Joshua Mannery, the Associated Student Body (ASB) director of campus outreach, introduced a new scholarship opportunity for students to help them pay for textbooks this semester.
Four recipients — Claudia Chambliss, Eliza Peters, Alexis Bass and Juanisha Finnie Kennedy — received $250 each to either pay for or reimburse them for the money they had spent on textbooks and supplies this semester.
Mannery came up with the idea after seeing the impact and the success of the Parade of Beauties Scholarship, which is the entry fee and dress, funded by ASB.
“I appreciated the goodwill behind the (Parade of Beauties scholarship), but I realized that extending that idea to some issues on campus like affordability could potentially benefit a lot more students,” Mannery said. “So, I took the first issues that kept coming back up in the discussions I was in, in this case textbooks, and ran with the idea.”
Mannery wanted to emphasize the positive effects this kind of scholarship has on students, providing them with the chance to offset the rising costs of college.
Mannery also sought to promote ASB, highlight the untold stories of certain students and focus on issues that are relevant to the average student.
The application process was simple, according to Bass, who was one of the recipients. She saw information about the scholarship on Instagram and decided to apply. She said the application required putting together a basic Google document about herself, including her major and what her plans are for her future.
Mannery said the application was open to all students. The Office of Financial Aid decided upon the recipients; two of them were chosen based on leadership and merit, while the other two were based on merit and need for financial aid.
“So whether that was being a student leader, community change agent or even just someone who succeeded against hard conditions, we took all of that into account,” Mannery said.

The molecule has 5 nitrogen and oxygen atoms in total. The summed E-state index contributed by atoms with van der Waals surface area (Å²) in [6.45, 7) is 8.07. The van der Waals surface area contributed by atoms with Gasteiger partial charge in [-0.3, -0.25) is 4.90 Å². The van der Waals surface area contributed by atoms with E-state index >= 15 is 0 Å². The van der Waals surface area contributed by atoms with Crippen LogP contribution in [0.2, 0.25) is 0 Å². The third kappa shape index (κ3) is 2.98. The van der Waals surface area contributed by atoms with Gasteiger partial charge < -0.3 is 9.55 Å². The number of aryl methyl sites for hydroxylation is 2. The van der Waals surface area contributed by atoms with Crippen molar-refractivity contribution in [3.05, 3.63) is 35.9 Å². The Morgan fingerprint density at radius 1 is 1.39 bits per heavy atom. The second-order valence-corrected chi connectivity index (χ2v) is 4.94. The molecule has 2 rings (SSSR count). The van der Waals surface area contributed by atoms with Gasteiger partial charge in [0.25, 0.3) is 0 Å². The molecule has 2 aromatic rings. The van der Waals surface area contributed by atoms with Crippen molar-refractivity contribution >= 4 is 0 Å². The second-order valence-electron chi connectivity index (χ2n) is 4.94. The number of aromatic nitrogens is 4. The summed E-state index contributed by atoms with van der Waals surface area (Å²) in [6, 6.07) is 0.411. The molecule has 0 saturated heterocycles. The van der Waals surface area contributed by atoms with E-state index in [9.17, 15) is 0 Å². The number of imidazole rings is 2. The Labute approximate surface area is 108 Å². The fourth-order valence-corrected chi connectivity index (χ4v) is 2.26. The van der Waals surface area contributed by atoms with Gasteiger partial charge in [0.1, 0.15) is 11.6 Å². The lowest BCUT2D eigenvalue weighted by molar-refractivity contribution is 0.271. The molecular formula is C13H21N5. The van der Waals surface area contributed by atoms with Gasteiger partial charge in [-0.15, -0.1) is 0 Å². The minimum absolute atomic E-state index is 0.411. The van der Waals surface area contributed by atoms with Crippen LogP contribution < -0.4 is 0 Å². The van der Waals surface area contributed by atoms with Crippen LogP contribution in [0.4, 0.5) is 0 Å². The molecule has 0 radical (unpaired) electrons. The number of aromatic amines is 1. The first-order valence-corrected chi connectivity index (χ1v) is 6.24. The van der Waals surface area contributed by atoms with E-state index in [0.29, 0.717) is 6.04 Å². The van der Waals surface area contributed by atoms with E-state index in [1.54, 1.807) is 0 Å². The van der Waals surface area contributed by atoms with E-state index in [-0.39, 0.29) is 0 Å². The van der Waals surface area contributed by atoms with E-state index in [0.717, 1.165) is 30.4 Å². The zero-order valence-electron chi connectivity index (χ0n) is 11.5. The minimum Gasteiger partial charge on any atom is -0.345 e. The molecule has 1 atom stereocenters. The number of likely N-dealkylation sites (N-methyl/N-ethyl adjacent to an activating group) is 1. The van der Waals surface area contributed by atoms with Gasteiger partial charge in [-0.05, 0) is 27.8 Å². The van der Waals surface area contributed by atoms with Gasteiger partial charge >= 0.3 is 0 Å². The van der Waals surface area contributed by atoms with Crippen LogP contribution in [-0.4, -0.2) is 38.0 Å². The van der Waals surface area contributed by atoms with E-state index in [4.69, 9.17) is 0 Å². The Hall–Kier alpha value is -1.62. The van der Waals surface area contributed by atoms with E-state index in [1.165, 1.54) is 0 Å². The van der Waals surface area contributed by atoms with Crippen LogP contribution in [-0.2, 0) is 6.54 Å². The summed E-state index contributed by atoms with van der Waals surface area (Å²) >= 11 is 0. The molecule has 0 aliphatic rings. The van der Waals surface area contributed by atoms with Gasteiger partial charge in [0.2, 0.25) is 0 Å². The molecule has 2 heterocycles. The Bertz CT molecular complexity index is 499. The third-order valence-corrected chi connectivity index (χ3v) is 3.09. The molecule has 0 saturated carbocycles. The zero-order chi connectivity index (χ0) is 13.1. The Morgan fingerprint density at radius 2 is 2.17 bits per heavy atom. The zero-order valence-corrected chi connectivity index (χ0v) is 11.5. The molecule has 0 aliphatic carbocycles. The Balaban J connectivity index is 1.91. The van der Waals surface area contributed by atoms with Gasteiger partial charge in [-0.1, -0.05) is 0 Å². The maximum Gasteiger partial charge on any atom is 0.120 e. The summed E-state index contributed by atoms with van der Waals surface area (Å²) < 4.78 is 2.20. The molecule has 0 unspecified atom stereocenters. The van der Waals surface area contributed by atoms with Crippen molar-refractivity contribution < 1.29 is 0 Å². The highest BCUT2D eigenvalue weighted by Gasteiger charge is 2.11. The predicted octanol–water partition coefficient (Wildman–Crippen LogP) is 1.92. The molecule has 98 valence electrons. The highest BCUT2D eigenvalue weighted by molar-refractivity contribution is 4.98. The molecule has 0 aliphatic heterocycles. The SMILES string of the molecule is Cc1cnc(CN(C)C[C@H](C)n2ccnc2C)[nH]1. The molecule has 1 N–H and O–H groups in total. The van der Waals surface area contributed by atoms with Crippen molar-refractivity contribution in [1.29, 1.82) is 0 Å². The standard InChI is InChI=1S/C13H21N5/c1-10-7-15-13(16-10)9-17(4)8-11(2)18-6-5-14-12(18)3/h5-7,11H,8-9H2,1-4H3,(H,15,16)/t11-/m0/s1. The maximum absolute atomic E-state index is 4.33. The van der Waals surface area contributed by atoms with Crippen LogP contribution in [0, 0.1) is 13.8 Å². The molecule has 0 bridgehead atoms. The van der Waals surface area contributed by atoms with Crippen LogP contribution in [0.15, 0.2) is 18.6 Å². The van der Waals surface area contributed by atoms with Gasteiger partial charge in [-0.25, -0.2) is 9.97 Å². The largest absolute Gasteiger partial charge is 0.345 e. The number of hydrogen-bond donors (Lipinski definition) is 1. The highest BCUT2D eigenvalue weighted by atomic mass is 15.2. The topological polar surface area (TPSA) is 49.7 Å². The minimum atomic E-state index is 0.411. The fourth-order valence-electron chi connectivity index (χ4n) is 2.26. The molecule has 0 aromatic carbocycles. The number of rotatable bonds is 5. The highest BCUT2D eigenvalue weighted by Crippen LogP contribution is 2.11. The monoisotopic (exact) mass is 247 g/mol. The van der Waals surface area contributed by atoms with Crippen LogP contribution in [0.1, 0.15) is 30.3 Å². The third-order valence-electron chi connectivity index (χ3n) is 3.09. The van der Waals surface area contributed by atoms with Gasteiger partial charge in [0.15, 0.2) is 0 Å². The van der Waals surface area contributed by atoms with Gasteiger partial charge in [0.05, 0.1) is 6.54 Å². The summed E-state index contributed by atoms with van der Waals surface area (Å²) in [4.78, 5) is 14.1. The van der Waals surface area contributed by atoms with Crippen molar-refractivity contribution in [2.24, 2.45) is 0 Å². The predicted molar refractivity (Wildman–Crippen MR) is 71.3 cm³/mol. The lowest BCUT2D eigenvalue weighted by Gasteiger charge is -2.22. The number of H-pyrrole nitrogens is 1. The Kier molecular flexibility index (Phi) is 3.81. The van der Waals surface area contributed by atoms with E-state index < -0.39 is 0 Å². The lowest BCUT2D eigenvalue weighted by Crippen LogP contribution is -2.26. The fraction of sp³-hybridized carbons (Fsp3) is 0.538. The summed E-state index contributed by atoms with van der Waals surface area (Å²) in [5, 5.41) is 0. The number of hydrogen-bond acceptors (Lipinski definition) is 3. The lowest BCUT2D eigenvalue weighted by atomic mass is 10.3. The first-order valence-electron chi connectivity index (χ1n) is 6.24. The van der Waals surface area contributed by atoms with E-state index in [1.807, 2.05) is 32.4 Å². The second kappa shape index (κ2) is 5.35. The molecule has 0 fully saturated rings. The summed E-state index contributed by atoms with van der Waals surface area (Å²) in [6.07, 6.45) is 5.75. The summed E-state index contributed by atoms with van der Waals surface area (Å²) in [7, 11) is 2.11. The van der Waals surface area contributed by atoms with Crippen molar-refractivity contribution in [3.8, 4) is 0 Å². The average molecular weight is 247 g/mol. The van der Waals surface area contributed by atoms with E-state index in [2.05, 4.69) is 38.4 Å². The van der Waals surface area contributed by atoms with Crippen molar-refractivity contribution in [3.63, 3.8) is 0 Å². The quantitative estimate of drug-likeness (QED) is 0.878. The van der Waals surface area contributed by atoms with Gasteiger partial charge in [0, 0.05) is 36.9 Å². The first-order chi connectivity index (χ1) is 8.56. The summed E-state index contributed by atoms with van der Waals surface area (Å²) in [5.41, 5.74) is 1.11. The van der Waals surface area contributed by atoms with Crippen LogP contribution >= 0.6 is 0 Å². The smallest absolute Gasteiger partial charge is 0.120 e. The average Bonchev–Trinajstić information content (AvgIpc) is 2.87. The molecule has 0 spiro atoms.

Bass said she is grateful for the scholarship because it allowed her to be reimbursed for the money she had already spent on books.
“I was able to put the money into savings, and I will be using it next semester for books,” Bass said. “It helped a lot. I have already taken out so many loans for so many other things, I just wanted less debt. Books are expensive here.”
Kennedy, one of the other winners, agreed. She said she has spent over $500 on books in previous semesters.
“It has been a blessing not having to (pay) out of my pocket to purchase textbooks this semester,” Kennedy said.
According to an independent research firm, the Student Monitor, college students spent an average of $205 on textbooks for the fall of 2019. Although that number has decreased from $265 in fall 2018, students like Bass still feel the effects of the costs.
Mannery said he is proud of the steps the student government has been taking to fix student problems. Although he said they cannot solve the high prices of college overnight, Mannery believes that they are moving in the right direction.